The Florida Panthers Second Period Penalty Kill Was The Game Seven Turning Point

Matthew Tkachuk being wrongly sent to the box for tripping could have been a make or break moment for the Florida Panthers. Killing off that penalty was an important part of their game seven victory.
2024 Stanley Cup Final - Game Seven
2024 Stanley Cup Final - Game Seven / Bruce Bennett/GettyImages

Game seven is the most intense game in any sport. The previous season, even the previous six games, don’t matter and either team can emerge a winner. Author Rob Bell famously said “the best team doesn’t always win, it’s the team that plays the best”. Well the team that “plays the best” in game seven leaves with an extra reward because even more is on the line.

That’s the situation the Florida Panthers and Edmonton Oilers found themselves in. Florida had let a commanding 3-0 series lead slip away as Edmonton would come back and tie it at three games apiece. If Edmonton won game seven, it would be a historic comeback for them and a historic downfall for the Panthers. If Florida won they’d avoid eternal embarrassment in the hockey history books all while rendering Edmonton’s improbable comeback moot.

The winning goal in the 2-1 cup clinching victory for Florida came from Sam Reinhart just past the 15 minute mark of the second period. The turning point in that game might have been Florida’s penalty kill earlier that same period. At the 3:22 mark of the middle frame Matthew Tkachuk was sent off for tripping Edmonton’s Warren Foegele. Replay suggested that Tkachuk was not at fault, as he had fallen to the ice and collided with a skating Foegele, but was still a temporary resident of the penalty box for the next two minutes.

The Florida Panthers second period turning point came with a big time penalty kill.

At the time the score was tied at 1-1. Florida would kill off the penalty, leading to ESPN’s broadcast crew to basically say “no harm, no foul” in regards to the penalty that shouldn’t have been called. Florida didn’t even do that good of a job on the penalty kill and constantly failed to clear the puck. Every time a tired Panthers penalty killer tried to knock it out of the zone, an Oiler’ stick would save it just before it crossed the blue line.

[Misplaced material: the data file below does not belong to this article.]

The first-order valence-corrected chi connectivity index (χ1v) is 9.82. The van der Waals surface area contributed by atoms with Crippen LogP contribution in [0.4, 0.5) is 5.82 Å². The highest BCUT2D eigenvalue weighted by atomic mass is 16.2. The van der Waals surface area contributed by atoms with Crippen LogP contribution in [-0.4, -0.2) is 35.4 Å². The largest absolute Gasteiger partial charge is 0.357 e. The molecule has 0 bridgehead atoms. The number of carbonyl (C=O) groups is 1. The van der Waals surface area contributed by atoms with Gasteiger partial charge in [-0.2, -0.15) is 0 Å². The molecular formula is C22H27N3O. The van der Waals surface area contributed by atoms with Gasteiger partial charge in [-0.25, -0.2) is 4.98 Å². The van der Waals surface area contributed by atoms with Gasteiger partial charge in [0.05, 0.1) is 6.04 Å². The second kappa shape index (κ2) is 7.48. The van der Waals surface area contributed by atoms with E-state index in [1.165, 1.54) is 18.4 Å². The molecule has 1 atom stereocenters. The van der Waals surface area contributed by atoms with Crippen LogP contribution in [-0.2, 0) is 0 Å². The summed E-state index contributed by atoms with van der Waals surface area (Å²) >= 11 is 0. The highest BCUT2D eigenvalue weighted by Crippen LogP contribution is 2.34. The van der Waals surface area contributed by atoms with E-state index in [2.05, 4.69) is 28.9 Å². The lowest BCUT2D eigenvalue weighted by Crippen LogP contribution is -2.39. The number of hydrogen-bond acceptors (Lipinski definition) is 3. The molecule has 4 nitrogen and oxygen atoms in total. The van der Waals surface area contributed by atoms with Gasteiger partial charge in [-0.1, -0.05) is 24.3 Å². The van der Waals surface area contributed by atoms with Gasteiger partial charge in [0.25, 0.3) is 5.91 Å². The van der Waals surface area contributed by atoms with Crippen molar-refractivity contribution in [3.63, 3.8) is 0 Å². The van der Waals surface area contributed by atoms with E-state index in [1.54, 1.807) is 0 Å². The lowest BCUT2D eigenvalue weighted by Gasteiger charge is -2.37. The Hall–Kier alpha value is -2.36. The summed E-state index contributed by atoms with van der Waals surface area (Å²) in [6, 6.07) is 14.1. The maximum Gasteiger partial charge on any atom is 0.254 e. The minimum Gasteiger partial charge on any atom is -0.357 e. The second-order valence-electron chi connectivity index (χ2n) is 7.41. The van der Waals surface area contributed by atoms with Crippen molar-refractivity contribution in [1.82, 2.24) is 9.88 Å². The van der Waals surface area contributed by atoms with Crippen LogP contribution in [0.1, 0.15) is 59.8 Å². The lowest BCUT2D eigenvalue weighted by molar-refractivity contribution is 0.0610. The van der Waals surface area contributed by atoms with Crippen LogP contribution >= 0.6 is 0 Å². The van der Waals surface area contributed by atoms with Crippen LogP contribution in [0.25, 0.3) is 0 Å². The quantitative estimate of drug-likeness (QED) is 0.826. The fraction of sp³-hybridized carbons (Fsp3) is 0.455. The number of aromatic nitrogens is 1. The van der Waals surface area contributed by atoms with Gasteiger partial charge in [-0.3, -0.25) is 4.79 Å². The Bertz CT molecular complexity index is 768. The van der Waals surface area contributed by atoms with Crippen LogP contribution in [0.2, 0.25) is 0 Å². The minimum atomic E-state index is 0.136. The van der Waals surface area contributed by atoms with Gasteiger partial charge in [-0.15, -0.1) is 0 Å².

Edmonton’s power play had been a thorn in Florida’s side. The Oilers only scored three goals on the man advantage throughout the cup final, but all three came during the Panthers three game skid in potential clinching games. Ryan Nugent-Hopkins scored a power play goal in game four. Zach Hyman and Corey Perry would each score a power play goal at home in game five. Edmonton ironically almost had the same amount of shorthanded goals this series, with two, with one apiece as the opening tally in games four and five.

If Edmonton hypothetically scored a power play goal and took a 2-1 lead it mightnot seem like that much of a hill to climb, especially with more than half of the game left, but it would destroy Florida’s spirits. The ice had begun to shift in Edmonton’s favor during the second period as they had the lion’s share of offensive zone time. Edmonton had won all three second period face-offs although Florida had a 2-1 shot advantage on second period shots before the penalty was called. Adding that all important go ahead goal would have given Edmonton all the momentum in the world. To add insult to injury for Florida, it would have come on a penalty most believe shouldn’t have been called.

Florida definitely didn’t get any style points for how they killed the penalty, but they got the job done. We won’t say it game them momentum but was more of a “sigh of relief”. Florida had dealt with the punches coming one after one for three straight games. Killing of that penalty allowed them to remain calm and not have to play from behind. Two of Edmonton’s three power play goals this series where followed up by another goal for the Oilers. the exception was when Evan Rodrigues followed Corey Perry’s game five power play goal with a goal of his own 14 second later in an eventual 5-3 Florida loss.

The Panther’s three consecutive cup final losses were all in high scoring affairs. Game seven bucked that trend by being low scoring and having a one goal margin of victory, both for only the second time this series. That made every goal worth more. Even if it wasn’t there best work that penalty kill was monumental in keeping their hopes of winning that game alive.